12th Feb 2012
| ||"The Boys" (frequently confused with "The Leather Boys" - a different film by the same director) was a low budget b&w British crime and courtroom drama film on first run release in the late summer of 1962. You have to listen hard for the music on the soundtrack - but it's all there, albeit not in the versions recorded by The Shadows. The Shads recorded three - or, really, two - of their own compositions for the EP, as well as a great version of Bill McGuffie's Sweet September (which they called Sweet Dreams on this record).|
I say two group compositions because The Boys and Theme from The Boys are actually the same piece of music, played in two different styles in two different keys, the first an FBI-clone in A major and the second, much slower and with a lush Norrie Paramor orchestral score more in the vein of It's Been A Blue Day or Spring Is Nearly Here.
The EP "The Boys" was released in the long gap between the issuing of Guitar Tango and Dance On! and so was featured by radio stations eager for new instrumentals. This had not happened in the case of the first EP (Mustang, etc) and would not happen with the following mini-album, "Los Shadows". The uptempo version of The Boys was even released as a single in some territories.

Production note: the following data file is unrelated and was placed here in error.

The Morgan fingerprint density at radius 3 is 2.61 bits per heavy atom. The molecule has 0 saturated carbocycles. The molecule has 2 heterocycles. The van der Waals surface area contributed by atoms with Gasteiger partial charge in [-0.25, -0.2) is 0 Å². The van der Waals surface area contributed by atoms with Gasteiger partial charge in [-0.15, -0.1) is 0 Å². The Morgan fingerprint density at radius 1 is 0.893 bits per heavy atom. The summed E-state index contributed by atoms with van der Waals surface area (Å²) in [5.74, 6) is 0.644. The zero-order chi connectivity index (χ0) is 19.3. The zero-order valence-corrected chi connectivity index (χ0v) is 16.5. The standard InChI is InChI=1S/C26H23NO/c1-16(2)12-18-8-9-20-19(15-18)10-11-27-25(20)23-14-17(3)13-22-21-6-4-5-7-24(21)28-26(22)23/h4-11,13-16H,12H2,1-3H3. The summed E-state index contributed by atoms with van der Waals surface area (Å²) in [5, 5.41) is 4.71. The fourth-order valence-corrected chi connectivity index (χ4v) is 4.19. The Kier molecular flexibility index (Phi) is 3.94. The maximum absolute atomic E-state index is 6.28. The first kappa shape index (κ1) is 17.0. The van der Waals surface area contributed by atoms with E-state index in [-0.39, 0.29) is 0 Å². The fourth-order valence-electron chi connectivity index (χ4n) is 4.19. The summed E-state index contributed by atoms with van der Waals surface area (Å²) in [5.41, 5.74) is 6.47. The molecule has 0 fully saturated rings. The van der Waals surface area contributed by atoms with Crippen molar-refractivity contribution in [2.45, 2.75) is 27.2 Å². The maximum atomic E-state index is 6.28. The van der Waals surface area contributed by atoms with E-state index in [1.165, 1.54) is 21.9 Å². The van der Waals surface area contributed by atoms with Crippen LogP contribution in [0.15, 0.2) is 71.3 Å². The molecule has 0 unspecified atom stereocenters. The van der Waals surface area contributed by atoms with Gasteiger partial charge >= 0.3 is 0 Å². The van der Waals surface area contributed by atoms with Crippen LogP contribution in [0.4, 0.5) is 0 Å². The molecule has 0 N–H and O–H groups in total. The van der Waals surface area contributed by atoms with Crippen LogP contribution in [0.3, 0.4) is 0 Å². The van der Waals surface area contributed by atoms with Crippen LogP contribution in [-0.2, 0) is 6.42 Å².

The front cover shot is a production still from the set of the film - though not from an angle seen by the movie camera. Briefly, the four boys (played by Dudley Sutton, Jess Conrad, Tony Garnett [erroneously listed as "Garrett"] and the late Ronald Lacey, as seen L-R on the EP sleeve) have tricked the man in the cap into thinking that there was a seat in the cinema whose foyer they are in. This was in the days when people used to queue for admission to "continuous performances" and were called in from the street as seats became available. In the film, this particular scene is seen from the queue in street rather than inside the cinema. This disparity was common with cinema "lobby stills", and I remember that the lobby matter for "Summer Holiday" too showed scenes from the film from angles you couldn't see on screen.
The monochrome photograph had been partially colourised (especially the floor and the entrance doorframe), and the title art has been placed in the upper left corner with an outline following the lines of the building's superstructure rather than right angles.